Barnard Gallery, Cape Town
‘Waiting for Rain’, Sarah Biggs’s second solo show with the Barnard Gallery, has a particularly filmic quality about it. By way of her quick and sheer paintwork, the artist utters to us a piecemeal narrative in the manner of sci-fi period drama. The story is no doubt a South African one, it moves hesitatingly over outdoorsy scenery, a tech-fabric colour scheme, and jaundiced faces that sob turpsy tears, as it wedges itself among local pressures.
From the sunny wilderness depicted in Fynbos to the aerial mountainscape in Hot Waters, Biggs is clearly taking the natural world as her subject – a marked interest that runs through most of the artist’s past practice. In this show, her portrayal of nature is one which wavers between insentient toughness and a promise of enchantment. Waiting for Rain, for instance, channels the magical phosphorescence of Peter Doig’s landscapes in glazes of underwater turquoise and indigo blue; this sits alongside feelings of total expiration in the form of a big, eery skull in The distance of the moon (spring tide).
I would like to relate her lean on natural imagery to some romantic impulse – her larger, more abstract works make a possible case for this. Sunshower, for instance, suggests something like a reduction of Turner’s later, more vibrant and atmospheric landscapes. However her colouration seems to sap these pictures of that kind of intent. Take, for instance, the work of Penny Siopis, who, by means of her pinks, peaches and reds, charges the pronounced materiality of her pictures with real bodily presence. Biggs’s colouration, on the other hand, plays a far more subversive role. For the most part, her colours seem to signify sickness or pollution; they inform us that, regrettably, this is no feel-good story she is imparting here. Even when uses magical associations and illustrations to depict nature as something captivating and mysterious, such as in Waiting for rain or All at one point, these scenes seem always to occur by more uncommon conditions, like at subterranean levels or by the light of luminous creatures at night.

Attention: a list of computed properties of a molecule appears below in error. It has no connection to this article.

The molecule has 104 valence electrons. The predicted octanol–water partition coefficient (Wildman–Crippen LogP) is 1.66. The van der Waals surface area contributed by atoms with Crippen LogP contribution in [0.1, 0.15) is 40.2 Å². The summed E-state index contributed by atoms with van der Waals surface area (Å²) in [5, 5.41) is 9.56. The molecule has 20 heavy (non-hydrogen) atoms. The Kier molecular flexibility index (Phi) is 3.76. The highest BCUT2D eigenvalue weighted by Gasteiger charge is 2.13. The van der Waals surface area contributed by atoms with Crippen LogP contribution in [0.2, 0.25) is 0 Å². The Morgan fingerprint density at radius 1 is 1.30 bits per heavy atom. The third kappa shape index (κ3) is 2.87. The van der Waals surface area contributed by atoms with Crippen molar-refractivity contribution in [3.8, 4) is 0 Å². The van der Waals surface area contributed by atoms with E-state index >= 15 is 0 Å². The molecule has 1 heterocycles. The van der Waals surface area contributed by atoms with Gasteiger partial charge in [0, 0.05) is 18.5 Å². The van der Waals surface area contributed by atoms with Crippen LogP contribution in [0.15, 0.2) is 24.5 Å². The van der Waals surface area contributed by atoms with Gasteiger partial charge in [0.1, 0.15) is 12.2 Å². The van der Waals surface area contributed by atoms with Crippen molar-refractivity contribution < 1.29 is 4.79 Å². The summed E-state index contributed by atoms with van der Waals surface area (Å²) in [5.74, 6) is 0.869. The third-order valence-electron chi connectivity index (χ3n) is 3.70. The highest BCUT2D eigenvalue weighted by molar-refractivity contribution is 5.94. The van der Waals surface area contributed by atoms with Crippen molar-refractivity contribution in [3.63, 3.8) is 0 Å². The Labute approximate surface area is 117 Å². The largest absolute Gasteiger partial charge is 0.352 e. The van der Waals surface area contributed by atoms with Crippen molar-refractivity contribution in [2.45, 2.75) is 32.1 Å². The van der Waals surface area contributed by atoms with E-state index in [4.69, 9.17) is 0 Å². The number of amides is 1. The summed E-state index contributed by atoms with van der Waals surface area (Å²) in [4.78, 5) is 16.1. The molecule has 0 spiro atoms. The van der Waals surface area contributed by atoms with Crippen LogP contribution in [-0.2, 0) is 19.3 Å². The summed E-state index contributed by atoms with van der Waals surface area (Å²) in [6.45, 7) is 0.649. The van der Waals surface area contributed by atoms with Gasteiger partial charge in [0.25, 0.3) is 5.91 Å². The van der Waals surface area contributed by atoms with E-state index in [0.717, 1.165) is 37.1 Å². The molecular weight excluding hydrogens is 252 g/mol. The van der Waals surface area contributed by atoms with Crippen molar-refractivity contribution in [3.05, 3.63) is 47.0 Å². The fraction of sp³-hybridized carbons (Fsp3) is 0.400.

Biggs’s curiosity with her material is evident, for which almost every picture is an insistent witness. Returning again to Siopis, Biggs’s experimentation with her materials in the service of picture-making are not unlike what we see in Siopis’s more recent glue and ink works. The expressed handling at the surface and a harnessing of the material’s ‘nature’ become as significant a contribution to the work as the pictorial aspects. Both artists hold their materials and alchemic processes in focused view. And Biggs’s sensationalist tip ruptures the paintings’ ‘fourth wall’, so to speak, so that one finds oneself, firstly and finally, seduced by these secrets at the surface.
Both painters use this presence of the material as a device for abstraction. They operate on a threshold between abstract and figurative work by using the precarity of paint (or ink, or glue) as a dial that reaches from some untouched ‘chaos’, as Biggs calls it, to being meticulously controlled. In The smell of thunder, she lets runny paint dry as ‘runny paint’ – a memorial to its former wetness – and then refigures one of the central drips into a tear that totally conquers its figure’s patient face.
This manner of abstraction is clearly in support of the show’s narrative. It is notable that the title of the show, ‘Waiting for Rain’, which forms its narrative basis too, is no doubt in response to the on-going drought in Cape Town, and hints at a form of pathetic fallacy that uses this condition in nature to reflect a more human drama. Her approaching-romantic language is established just to be severed at its most definitive moments: the sublimity of the natural world is tempered by its own ugliness and weakness; transcendence into these paintings’ realm is prohibited, while we’re so often at their surface; the practice of idealism is not confirmed, but left in limbo while the wanting, wishing manner of the figures remains only as such, unsated.
‘Waiting for Rain’ shares its sample of delight, but I missed feeling like I’d rubbed up against another’s human spirit. I got the sense that Biggs would often lean on painterly tropes and trickery – no doubt a result of sharpened practice – but to me this suggests a kind of guardedness or timidity on the part of the artist. Through the means of such well-digested visual language or at times unsubstantiated, albeit seductive, ornamental use of her medium, the show falls short in articulating the real challenge or the friction which its story seems to approach.